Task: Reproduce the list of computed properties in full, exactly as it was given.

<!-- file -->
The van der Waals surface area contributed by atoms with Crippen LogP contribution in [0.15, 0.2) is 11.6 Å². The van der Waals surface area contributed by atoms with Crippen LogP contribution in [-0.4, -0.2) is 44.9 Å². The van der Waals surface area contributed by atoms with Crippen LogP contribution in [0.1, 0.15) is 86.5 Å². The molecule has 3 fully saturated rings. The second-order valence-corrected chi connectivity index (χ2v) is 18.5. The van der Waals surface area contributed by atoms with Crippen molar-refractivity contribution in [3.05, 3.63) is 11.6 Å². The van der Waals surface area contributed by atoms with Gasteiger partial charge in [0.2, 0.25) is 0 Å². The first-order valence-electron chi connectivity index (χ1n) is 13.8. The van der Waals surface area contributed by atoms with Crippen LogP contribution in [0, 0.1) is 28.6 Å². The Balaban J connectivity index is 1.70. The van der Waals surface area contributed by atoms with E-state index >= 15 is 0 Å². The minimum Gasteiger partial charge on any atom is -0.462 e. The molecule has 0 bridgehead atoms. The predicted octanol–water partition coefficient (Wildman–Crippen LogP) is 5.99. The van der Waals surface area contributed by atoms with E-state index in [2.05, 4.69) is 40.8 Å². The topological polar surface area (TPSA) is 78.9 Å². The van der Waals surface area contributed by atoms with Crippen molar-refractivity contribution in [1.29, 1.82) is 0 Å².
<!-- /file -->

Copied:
The van der Waals surface area contributed by atoms with Crippen LogP contribution in [0.15, 0.2) is 11.6 Å². The van der Waals surface area contributed by atoms with Crippen LogP contribution in [-0.4, -0.2) is 44.9 Å². The van der Waals surface area contributed by atoms with Crippen LogP contribution in [0.1, 0.15) is 86.5 Å². The molecule has 3 fully saturated rings. The second-order valence-corrected chi connectivity index (χ2v) is 18.5. The van der Waals surface area contributed by atoms with Crippen molar-refractivity contribution in [3.05, 3.63) is 11.6 Å². The van der Waals surface area contributed by atoms with Gasteiger partial charge in [0.2, 0.25) is 0 Å². The first-order valence-electron chi connectivity index (χ1n) is 13.8. The van der Waals surface area contributed by atoms with Crippen LogP contribution in [0, 0.1) is 28.6 Å². The Balaban J connectivity index is 1.70. The van der Waals surface area contributed by atoms with E-state index >= 15 is 0 Å². The minimum Gasteiger partial charge on any atom is -0.462 e. The molecule has 0 bridgehead atoms. The predicted octanol–water partition coefficient (Wildman–Crippen LogP) is 5.99. The van der Waals surface area contributed by atoms with E-state index in [2.05, 4.69) is 40.8 Å². The topological polar surface area (TPSA) is 78.9 Å². The van der Waals surface area contributed by atoms with Crippen molar-refractivity contribution in [1.29, 1.82) is 0 Å².